CIS13: Follow the Money

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Andrew Nash
Despite what we may wish to implement in our identity architectures, large-scale identity deployments are driven by financial value. This session examines recent thinking on how identity attribute models are likely to be deployed, the values and roles of the various participants and the challenges of how value is distributed among the participants.

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CIS13: Follow the Money

  1. 1. Follow  the  Money   Business  Filters  on  Technology  
  2. 2. Things  don’t  get  simpler  …   •  Iden:ty  is  no  longer  about  3  par:es   •  A?ributes  are  as  interes:ng  as  iden:fiers   •  Fresh  informa:on  is  a  business  driver   •  Iden:ty  assurance  is  giving  way  to   a?ribute  confidence   •  Consumer  IDPs  are  in  full  swing   •  Useful  systems  can  be  built  without  being   the  account  owner   •  Brand  recogni:on  is  as  important  as  trust     Internet  ID  is  not  just  about  anonymity   •  Iden::es  and  a?ributes  are  a  mul:-­‐ variable  calculus   UMA   Identity Provider Relying Party The 3-Party Model User
  3. 3. Iden:ty  Ecosystem  En::es   Attribute Exchange Attribute Providers Identity Provider Relying Parties User Authorization Manager
  4. 4. Who  Adds  Value  &  What  is  it?   •  Aggrega:on  of  service  capabili:es  tends  to  confuse  the   conversa:on   –  Not  clear  that  *any*  provider  can  cover  all  aspects   •  Authen:ca:on  services  don’t  provide  iden:ty   •  IDP’s  may  provide  iden::es,  more     frequently  provide  iden:fiers   •  IDPs  outside  of  enterprise  context     do  not  originate  iden:ty  a?ributes   –  Not  authorita:ve(?)  &not  a  fresh  source   •  Internet2  work  on  a?ribute  format   –  Seman:cs  are  less  understood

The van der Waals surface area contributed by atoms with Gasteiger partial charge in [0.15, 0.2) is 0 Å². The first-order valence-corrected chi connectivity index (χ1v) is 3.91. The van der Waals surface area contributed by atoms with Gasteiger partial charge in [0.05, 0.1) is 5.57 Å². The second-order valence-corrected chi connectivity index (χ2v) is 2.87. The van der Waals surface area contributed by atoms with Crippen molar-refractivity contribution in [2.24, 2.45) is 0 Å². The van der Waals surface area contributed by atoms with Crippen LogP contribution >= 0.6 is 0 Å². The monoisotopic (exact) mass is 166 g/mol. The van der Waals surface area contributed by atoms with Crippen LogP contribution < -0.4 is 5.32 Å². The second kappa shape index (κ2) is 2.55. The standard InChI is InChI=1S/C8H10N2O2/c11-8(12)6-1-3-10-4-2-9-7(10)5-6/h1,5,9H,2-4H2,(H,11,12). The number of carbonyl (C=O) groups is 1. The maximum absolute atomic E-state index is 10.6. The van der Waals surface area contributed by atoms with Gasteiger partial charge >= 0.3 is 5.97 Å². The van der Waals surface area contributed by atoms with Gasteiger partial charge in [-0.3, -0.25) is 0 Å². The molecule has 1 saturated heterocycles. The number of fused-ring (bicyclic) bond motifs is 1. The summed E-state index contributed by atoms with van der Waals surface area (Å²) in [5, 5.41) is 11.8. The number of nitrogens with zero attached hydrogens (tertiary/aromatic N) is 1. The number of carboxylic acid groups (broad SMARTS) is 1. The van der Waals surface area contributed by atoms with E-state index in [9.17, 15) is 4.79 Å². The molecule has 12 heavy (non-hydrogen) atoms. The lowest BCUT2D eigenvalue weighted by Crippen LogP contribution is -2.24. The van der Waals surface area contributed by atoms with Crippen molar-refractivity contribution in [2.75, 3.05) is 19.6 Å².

5. 5. Verified  Phone  #’s   •  Any  may  be  “correct”  or  sufficient   •  It  costs  more  to  do  “be?er”   •  Most  of  these  may  be  devalued  by  so  mobile   providers  including  Twilio   Syntac'cally   Correct   Allocated   #   Response  Consistently   Asserted   Account   Holder  Name   Match   Posi've   Event   Temporal/   Spa'al   Correla'on  
  6. 6. Authorita:ve  Sources   •  Loca:on   – No  longer  the  purview  of  telcos   –   compliance  constraints   •  Sources  of  a  “verified”  mobile  #   – OnTrac,  UPS,  FEDEX  enable  package  tracking   – Yelp  delivers  recommenda:ons  to  my  phone   – Not  :ed  to  an  “address”   – Usually  :ed  to  an  iden:fier  
  7. 7. Fresh  Informa:on  Delivery   •  When  is  fresh  informa:on  delivered?   •  My  iden:ty  validated  and  an     iden:fier  issued  5  years  ago   –  As  useful  as  a  birth  cer:ficate   –  Not  appropriate  for  transac:onal  value   •  What  channels  are  used   –  IDPs  may  not  wish  to  be  in  the  informa:on  flow   –  Fresh  data  criteria  may  be  different  to  session  limits   and  may  be  set  by  different  policy  domains   •  AXN  A?ribute  Criteria   –  Refresh  Rate